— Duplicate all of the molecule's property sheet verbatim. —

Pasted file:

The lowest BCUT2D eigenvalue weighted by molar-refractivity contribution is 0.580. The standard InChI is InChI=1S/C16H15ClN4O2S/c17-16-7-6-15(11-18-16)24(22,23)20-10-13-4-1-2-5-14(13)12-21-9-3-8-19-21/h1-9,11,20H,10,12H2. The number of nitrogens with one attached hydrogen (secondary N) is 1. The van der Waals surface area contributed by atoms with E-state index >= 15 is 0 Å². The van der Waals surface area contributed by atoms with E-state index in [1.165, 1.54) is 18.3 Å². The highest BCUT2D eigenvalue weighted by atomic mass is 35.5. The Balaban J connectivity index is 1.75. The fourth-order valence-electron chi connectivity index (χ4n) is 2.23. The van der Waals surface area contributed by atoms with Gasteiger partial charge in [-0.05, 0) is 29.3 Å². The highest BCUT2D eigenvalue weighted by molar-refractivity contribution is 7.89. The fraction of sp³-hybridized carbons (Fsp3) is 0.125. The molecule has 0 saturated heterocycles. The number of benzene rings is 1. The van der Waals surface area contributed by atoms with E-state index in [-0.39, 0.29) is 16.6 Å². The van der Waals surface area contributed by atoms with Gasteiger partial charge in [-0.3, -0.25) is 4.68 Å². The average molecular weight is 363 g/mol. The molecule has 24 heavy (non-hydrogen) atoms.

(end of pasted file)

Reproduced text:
The lowest BCUT2D eigenvalue weighted by molar-refractivity contribution is 0.580. The standard InChI is InChI=1S/C16H15ClN4O2S/c17-16-7-6-15(11-18-16)24(22,23)20-10-13-4-1-2-5-14(13)12-21-9-3-8-19-21/h1-9,11,20H,10,12H2. The number of nitrogens with one attached hydrogen (secondary N) is 1. The van der Waals surface area contributed by atoms with E-state index >= 15 is 0 Å². The van der Waals surface area contributed by atoms with E-state index in [1.165, 1.54) is 18.3 Å². The highest BCUT2D eigenvalue weighted by atomic mass is 35.5. The Balaban J connectivity index is 1.75. The fourth-order valence-electron chi connectivity index (χ4n) is 2.23. The van der Waals surface area contributed by atoms with Gasteiger partial charge in [-0.05, 0) is 29.3 Å². The highest BCUT2D eigenvalue weighted by molar-refractivity contribution is 7.89. The fraction of sp³-hybridized carbons (Fsp3) is 0.125. The molecule has 0 saturated heterocycles. The number of benzene rings is 1. The van der Waals surface area contributed by atoms with E-state index in [-0.39, 0.29) is 16.6 Å². The van der Waals surface area contributed by atoms with Gasteiger partial charge in [-0.3, -0.25) is 4.68 Å². The average molecular weight is 363 g/mol. The molecule has 24 heavy (non-hydrogen) atoms.